• You are not receiving rehabilitation, but have another issue requiring skilled nurses care
    • Your nursing home care is skilled care and not merely custodial, non-skilled or long-term care
  • 100 days is the maximum length of nursing home stay that Medicare Part A will cover. Your first 20 days are paid in full, while the other 80 require a co-payment.
  • Your maximum-days-covered clock for inpatient treatments (hospital and nursing home) is reset after 60 days of not using facility-based service coverage.

Medicare FAQs: Am I eligible for Medicare Part B?

You are eligible for Medicare Part B benefits if

  • You are 65 years or older; AND
  • You are a United States citizen

You do not have to be eligible for Medicare Part A to be eligible for Medicare Part B.

Medicare FAQs: What will Medicare Part B cover?

Not only is Medicare Part B easier to qualify for than Part A, but it also covers many things, such as outpatient care, that Part A does not:

  • Doctors care at a hospital, doctors office, or at home
  • Services of nurses, technicians, and medical assistants
  • Laboratory tests (100%)
  • Periodic exams such as mammograms, bone density tests, and pelvic exams for women
  • Annual flu shots (100% coverage)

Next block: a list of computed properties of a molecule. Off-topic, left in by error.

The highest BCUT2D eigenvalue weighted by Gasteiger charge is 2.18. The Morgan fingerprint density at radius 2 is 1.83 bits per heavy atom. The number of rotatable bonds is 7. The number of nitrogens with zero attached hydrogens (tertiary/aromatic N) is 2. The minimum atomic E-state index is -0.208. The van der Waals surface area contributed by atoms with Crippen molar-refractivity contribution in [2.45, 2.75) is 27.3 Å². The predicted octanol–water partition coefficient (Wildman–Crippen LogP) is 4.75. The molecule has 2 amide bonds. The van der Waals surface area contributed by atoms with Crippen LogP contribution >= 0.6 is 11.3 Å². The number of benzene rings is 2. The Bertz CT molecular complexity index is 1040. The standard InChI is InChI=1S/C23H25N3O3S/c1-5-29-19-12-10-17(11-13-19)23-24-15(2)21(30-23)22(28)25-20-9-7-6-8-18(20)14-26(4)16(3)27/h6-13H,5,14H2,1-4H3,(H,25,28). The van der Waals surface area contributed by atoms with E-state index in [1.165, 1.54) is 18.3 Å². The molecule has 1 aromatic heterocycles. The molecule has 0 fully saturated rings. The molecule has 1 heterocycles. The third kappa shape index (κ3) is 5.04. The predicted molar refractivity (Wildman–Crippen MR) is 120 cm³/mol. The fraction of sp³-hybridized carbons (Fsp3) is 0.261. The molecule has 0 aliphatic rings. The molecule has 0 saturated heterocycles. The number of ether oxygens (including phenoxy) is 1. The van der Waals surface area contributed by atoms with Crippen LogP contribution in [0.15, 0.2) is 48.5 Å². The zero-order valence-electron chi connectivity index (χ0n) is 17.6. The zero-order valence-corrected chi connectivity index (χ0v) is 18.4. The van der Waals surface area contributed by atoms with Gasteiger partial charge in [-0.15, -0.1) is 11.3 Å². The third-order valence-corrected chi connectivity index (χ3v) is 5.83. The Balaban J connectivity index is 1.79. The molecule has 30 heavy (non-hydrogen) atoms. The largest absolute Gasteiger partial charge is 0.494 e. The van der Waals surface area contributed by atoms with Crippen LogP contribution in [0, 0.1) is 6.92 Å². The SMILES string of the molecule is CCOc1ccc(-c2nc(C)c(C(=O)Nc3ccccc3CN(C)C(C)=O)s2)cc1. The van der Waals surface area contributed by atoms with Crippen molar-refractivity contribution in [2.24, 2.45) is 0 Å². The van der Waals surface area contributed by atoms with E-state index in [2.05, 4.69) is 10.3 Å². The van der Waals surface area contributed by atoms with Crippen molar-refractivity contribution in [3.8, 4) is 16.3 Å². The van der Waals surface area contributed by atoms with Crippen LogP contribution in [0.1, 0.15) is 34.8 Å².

• Pneumonia vaccines (100% coverage)
  • Wellness exam, if done within six months of your enrollment
  • Outpatient treatment, such as ER and clinic visits, X-rays, tests, and shots
  • Ambulatory service
  • Medicines given while in the hospital or at your doctors office
  • Medical equipment and supplies
  • Certain oral and maxillofacial surgeries
  • Some outpatient therapy
  • Some podiatrist and optometrist services
  • Some counseling services
  • Some preventive services
  • Chiropractic manipulation if done manually to alleviate a misplaced vertebrae
  • Some Alzheimers-related care
  • Medically proven and necessary treatments for obesity
  • In-home (100% coverage), part-time skilled nursing care, physical therapy, and speech therapy

Medicare FAQs: How much of my bill will Medicare Part B pay?

When added all together, Medicare really only ends up paying for about half of your total medical expenses. This is due to a few different factors:

  • You will likely have routine exams, medicines, glasses, hearing aids, dentistry, etc., that Medicare does not cover. You bear these costs on your own.
  • Medicare decides on its own what the appropriate amounts, or approved charges are for each of your services.
  • These approved charges may seem like sufficient amounts to Medicare, but they are usually far less than what doctors are actually charging. Your health care providers do not have to accept what Medicare says are the appropriate amounts. They can charge whatever they typically charge anyone else, and you are responsible for the difference.
  • Although there are several services which are 100% covered by Medicare Part B, it only pays about 80% of the approved charges of other services.